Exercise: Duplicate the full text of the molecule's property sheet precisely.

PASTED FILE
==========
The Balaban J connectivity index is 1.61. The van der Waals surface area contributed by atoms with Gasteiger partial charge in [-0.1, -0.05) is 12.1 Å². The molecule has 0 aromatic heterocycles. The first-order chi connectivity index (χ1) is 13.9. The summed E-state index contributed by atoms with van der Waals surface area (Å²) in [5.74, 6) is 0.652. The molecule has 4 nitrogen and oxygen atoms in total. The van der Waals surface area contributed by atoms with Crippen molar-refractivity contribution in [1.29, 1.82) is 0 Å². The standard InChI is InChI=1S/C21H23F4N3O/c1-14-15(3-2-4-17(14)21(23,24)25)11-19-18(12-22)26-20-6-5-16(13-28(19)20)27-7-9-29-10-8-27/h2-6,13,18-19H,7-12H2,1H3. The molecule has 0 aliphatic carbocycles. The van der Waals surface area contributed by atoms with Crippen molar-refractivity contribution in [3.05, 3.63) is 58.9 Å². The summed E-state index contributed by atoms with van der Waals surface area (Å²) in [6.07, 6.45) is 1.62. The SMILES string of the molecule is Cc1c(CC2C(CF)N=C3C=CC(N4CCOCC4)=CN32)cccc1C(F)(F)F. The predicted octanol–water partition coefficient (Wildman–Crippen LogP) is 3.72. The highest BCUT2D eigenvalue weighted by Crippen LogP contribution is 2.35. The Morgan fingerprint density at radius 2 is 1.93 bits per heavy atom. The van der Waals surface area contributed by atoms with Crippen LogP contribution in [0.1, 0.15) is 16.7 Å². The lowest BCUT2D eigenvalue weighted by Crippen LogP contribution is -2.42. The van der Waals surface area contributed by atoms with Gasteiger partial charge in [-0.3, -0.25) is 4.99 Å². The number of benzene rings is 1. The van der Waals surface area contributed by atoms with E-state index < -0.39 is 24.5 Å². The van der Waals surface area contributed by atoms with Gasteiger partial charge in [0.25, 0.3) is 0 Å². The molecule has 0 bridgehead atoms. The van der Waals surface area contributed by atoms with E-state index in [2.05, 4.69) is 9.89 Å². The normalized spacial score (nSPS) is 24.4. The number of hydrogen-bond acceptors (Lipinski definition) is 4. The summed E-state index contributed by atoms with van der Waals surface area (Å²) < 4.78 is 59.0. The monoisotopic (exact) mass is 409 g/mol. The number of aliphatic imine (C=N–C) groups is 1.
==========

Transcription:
The Balaban J connectivity index is 1.61. The van der Waals surface area contributed by atoms with Gasteiger partial charge in [-0.1, -0.05) is 12.1 Å². The molecule has 0 aromatic heterocycles. The first-order chi connectivity index (χ1) is 13.9. The summed E-state index contributed by atoms with van der Waals surface area (Å²) in [5.74, 6) is 0.652. The molecule has 4 nitrogen and oxygen atoms in total. The van der Waals surface area contributed by atoms with Crippen molar-refractivity contribution in [1.29, 1.82) is 0 Å². The standard InChI is InChI=1S/C21H23F4N3O/c1-14-15(3-2-4-17(14)21(23,24)25)11-19-18(12-22)26-20-6-5-16(13-28(19)20)27-7-9-29-10-8-27/h2-6,13,18-19H,7-12H2,1H3. The molecule has 0 aliphatic carbocycles. The van der Waals surface area contributed by atoms with Crippen molar-refractivity contribution in [3.05, 3.63) is 58.9 Å². The summed E-state index contributed by atoms with van der Waals surface area (Å²) in [6.07, 6.45) is 1.62. The SMILES string of the molecule is Cc1c(CC2C(CF)N=C3C=CC(N4CCOCC4)=CN32)cccc1C(F)(F)F. The predicted octanol–water partition coefficient (Wildman–Crippen LogP) is 3.72. The highest BCUT2D eigenvalue weighted by Crippen LogP contribution is 2.35. The Morgan fingerprint density at radius 2 is 1.93 bits per heavy atom. The van der Waals surface area contributed by atoms with Crippen LogP contribution in [0.1, 0.15) is 16.7 Å². The lowest BCUT2D eigenvalue weighted by Crippen LogP contribution is -2.42. The van der Waals surface area contributed by atoms with Gasteiger partial charge in [-0.3, -0.25) is 4.99 Å². The number of benzene rings is 1. The van der Waals surface area contributed by atoms with E-state index < -0.39 is 24.5 Å². The van der Waals surface area contributed by atoms with Gasteiger partial charge in [0.25, 0.3) is 0 Å². The molecule has 0 bridgehead atoms. The van der Waals surface area contributed by atoms with E-state index in [2.05, 4.69) is 9.89 Å². The normalized spacial score (nSPS) is 24.4. The number of hydrogen-bond acceptors (Lipinski definition) is 4. The summed E-state index contributed by atoms with van der Waals surface area (Å²) < 4.78 is 59.0. The monoisotopic (exact) mass is 409 g/mol. The number of aliphatic imine (C=N–C) groups is 1.